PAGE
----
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Now is the time for states to apply for federal grants to protect endangered animals

The U.S. Fish and Wildlife Service is currently accepting grant proposals from states and territories that are looking to make efforts to help animals, specifically endangered species. The Cooperative Endangered Species Conservation Fund allocated $100 million for land acquisition and habitat conservation, according to AmmoLand.com.

"These grants provide critical funding for state and territory conservation efforts for threatened and endangered species," Director Dan Ashe told the news source. "By supporting states and territories, the federal funds continue the Endangered Species Act's long legacy of protecting healthy, thriving ecosystems for generations to come."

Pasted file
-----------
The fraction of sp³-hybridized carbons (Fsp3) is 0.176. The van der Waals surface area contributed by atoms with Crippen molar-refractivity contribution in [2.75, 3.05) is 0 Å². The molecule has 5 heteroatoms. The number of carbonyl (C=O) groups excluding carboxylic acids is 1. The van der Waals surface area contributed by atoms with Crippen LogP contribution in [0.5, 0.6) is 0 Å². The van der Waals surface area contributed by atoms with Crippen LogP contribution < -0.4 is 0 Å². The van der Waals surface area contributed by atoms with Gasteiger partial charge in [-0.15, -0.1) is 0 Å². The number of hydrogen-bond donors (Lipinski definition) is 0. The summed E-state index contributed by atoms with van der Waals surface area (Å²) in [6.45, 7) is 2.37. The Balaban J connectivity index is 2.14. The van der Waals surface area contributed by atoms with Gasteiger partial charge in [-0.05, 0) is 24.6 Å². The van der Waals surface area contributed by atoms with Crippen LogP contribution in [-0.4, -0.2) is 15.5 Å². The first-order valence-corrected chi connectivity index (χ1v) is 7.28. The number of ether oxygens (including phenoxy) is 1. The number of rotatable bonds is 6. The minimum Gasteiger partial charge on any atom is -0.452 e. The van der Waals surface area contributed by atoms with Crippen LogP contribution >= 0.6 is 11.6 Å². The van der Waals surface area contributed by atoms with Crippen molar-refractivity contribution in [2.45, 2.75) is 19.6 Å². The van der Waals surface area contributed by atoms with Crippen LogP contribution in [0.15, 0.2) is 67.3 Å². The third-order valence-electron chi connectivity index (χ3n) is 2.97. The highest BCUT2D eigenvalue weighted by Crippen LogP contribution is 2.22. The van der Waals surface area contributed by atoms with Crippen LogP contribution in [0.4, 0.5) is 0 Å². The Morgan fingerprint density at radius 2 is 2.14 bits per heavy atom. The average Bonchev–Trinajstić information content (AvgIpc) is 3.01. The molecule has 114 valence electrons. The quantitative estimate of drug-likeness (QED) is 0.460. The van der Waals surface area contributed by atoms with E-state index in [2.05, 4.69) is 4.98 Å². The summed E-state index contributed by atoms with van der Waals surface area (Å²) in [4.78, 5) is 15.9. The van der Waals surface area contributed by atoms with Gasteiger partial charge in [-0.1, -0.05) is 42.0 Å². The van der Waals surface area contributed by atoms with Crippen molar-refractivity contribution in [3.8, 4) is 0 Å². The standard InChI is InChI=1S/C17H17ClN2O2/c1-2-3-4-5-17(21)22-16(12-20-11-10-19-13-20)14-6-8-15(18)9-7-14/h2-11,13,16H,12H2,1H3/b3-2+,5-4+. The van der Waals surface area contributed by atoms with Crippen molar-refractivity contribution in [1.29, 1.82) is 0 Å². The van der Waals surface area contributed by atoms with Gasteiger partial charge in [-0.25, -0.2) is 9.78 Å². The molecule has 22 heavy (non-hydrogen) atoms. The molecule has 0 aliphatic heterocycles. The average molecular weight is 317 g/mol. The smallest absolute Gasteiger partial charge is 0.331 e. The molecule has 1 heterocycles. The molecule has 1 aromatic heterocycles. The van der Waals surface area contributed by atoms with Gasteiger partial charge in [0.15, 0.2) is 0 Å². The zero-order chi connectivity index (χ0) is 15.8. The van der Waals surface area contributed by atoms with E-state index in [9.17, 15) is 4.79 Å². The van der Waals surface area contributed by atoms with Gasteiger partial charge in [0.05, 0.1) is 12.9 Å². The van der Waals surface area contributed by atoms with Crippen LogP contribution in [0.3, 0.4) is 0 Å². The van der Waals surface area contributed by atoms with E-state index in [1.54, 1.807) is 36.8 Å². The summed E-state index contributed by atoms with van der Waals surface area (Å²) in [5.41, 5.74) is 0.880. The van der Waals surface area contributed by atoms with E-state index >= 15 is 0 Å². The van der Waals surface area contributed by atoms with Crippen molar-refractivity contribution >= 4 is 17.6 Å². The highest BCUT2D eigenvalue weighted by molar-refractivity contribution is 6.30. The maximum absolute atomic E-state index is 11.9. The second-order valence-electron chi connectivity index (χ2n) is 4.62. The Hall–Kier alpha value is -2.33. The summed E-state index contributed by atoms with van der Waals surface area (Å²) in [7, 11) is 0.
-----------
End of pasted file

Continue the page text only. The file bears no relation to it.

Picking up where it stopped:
Last year, more than $1.1 million was awarded to Texas so they could buy the 67-acre Cobb Cavern in Williamson County, which will in turn become part of the conservation efforts for the Coffin Cave mold beetle and Bone Cave harvestmen. Both of these creatures are endangered due to a loss of habitats.

The federal grants were also used last year to save animals in Hawaii. The island's conservation plan aims to protect the Hawaiian hoary bat and the Hawaiian petrel and shearwaters - tube-nosed seabirds.
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